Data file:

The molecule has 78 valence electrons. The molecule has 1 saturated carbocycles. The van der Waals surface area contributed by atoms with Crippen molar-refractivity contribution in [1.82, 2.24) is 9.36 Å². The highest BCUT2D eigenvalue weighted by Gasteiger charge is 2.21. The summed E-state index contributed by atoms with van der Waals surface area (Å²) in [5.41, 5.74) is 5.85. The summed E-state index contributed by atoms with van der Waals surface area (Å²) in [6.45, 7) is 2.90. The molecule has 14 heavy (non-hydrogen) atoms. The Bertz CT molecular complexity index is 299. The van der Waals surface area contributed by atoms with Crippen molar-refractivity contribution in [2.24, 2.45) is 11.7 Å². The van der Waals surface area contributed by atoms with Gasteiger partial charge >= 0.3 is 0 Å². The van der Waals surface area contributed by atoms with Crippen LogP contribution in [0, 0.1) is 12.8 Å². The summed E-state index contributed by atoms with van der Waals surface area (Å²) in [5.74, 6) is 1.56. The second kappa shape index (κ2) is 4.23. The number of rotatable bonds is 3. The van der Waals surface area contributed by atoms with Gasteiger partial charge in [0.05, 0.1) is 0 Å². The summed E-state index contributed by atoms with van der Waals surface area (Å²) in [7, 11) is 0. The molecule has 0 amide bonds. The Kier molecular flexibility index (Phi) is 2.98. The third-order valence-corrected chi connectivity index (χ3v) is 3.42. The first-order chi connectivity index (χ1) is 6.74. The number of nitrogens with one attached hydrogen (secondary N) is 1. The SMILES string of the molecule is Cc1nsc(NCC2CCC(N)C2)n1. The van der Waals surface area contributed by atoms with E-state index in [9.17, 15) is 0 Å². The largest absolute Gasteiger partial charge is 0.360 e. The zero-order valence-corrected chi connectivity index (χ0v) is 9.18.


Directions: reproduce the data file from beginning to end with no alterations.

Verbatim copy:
The molecule has 78 valence electrons. The molecule has 1 saturated carbocycles. The van der Waals surface area contributed by atoms with Crippen molar-refractivity contribution in [1.82, 2.24) is 9.36 Å². The highest BCUT2D eigenvalue weighted by Gasteiger charge is 2.21. The summed E-state index contributed by atoms with van der Waals surface area (Å²) in [5.41, 5.74) is 5.85. The summed E-state index contributed by atoms with van der Waals surface area (Å²) in [6.45, 7) is 2.90. The molecule has 14 heavy (non-hydrogen) atoms. The Bertz CT molecular complexity index is 299. The van der Waals surface area contributed by atoms with Crippen molar-refractivity contribution in [2.24, 2.45) is 11.7 Å². The van der Waals surface area contributed by atoms with Gasteiger partial charge >= 0.3 is 0 Å². The van der Waals surface area contributed by atoms with Crippen LogP contribution in [0, 0.1) is 12.8 Å². The summed E-state index contributed by atoms with van der Waals surface area (Å²) in [5.74, 6) is 1.56. The second kappa shape index (κ2) is 4.23. The number of rotatable bonds is 3. The van der Waals surface area contributed by atoms with Gasteiger partial charge in [0.05, 0.1) is 0 Å². The summed E-state index contributed by atoms with van der Waals surface area (Å²) in [7, 11) is 0. The molecule has 0 amide bonds. The Kier molecular flexibility index (Phi) is 2.98. The third-order valence-corrected chi connectivity index (χ3v) is 3.42. The first-order chi connectivity index (χ1) is 6.74. The number of nitrogens with one attached hydrogen (secondary N) is 1. The SMILES string of the molecule is Cc1nsc(NCC2CCC(N)C2)n1. The van der Waals surface area contributed by atoms with E-state index in [9.17, 15) is 0 Å². The largest absolute Gasteiger partial charge is 0.360 e. The zero-order valence-corrected chi connectivity index (χ0v) is 9.18.